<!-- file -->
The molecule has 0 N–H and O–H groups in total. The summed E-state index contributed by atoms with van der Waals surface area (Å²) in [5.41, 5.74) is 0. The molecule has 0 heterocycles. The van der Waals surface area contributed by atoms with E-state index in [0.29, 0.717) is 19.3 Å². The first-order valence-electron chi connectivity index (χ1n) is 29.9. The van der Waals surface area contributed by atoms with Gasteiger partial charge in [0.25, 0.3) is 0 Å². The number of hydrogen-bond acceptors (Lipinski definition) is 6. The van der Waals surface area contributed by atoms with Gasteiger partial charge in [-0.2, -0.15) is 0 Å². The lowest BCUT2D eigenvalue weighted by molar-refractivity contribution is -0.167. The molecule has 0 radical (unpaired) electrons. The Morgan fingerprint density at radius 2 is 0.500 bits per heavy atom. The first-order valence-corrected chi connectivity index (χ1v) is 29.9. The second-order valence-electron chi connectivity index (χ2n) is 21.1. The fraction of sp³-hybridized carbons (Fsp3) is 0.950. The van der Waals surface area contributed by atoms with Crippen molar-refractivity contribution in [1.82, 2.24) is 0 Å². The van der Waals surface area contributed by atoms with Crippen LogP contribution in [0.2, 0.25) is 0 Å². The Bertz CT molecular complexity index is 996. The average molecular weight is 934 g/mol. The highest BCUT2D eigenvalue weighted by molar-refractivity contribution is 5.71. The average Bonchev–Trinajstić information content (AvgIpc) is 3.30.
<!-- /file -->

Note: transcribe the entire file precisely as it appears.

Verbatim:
The molecule has 0 N–H and O–H groups in total. The summed E-state index contributed by atoms with van der Waals surface area (Å²) in [5.41, 5.74) is 0. The molecule has 0 heterocycles. The van der Waals surface area contributed by atoms with E-state index in [0.29, 0.717) is 19.3 Å². The first-order valence-electron chi connectivity index (χ1n) is 29.9. The van der Waals surface area contributed by atoms with Gasteiger partial charge in [0.25, 0.3) is 0 Å². The number of hydrogen-bond acceptors (Lipinski definition) is 6. The van der Waals surface area contributed by atoms with Gasteiger partial charge in [-0.2, -0.15) is 0 Å². The lowest BCUT2D eigenvalue weighted by molar-refractivity contribution is -0.167. The molecule has 0 radical (unpaired) electrons. The Morgan fingerprint density at radius 2 is 0.500 bits per heavy atom. The first-order valence-corrected chi connectivity index (χ1v) is 29.9. The second-order valence-electron chi connectivity index (χ2n) is 21.1. The fraction of sp³-hybridized carbons (Fsp3) is 0.950. The van der Waals surface area contributed by atoms with Crippen molar-refractivity contribution in [1.82, 2.24) is 0 Å². The van der Waals surface area contributed by atoms with Crippen LogP contribution in [0.2, 0.25) is 0 Å². The Bertz CT molecular complexity index is 996. The average molecular weight is 934 g/mol. The highest BCUT2D eigenvalue weighted by molar-refractivity contribution is 5.71. The average Bonchev–Trinajstić information content (AvgIpc) is 3.30.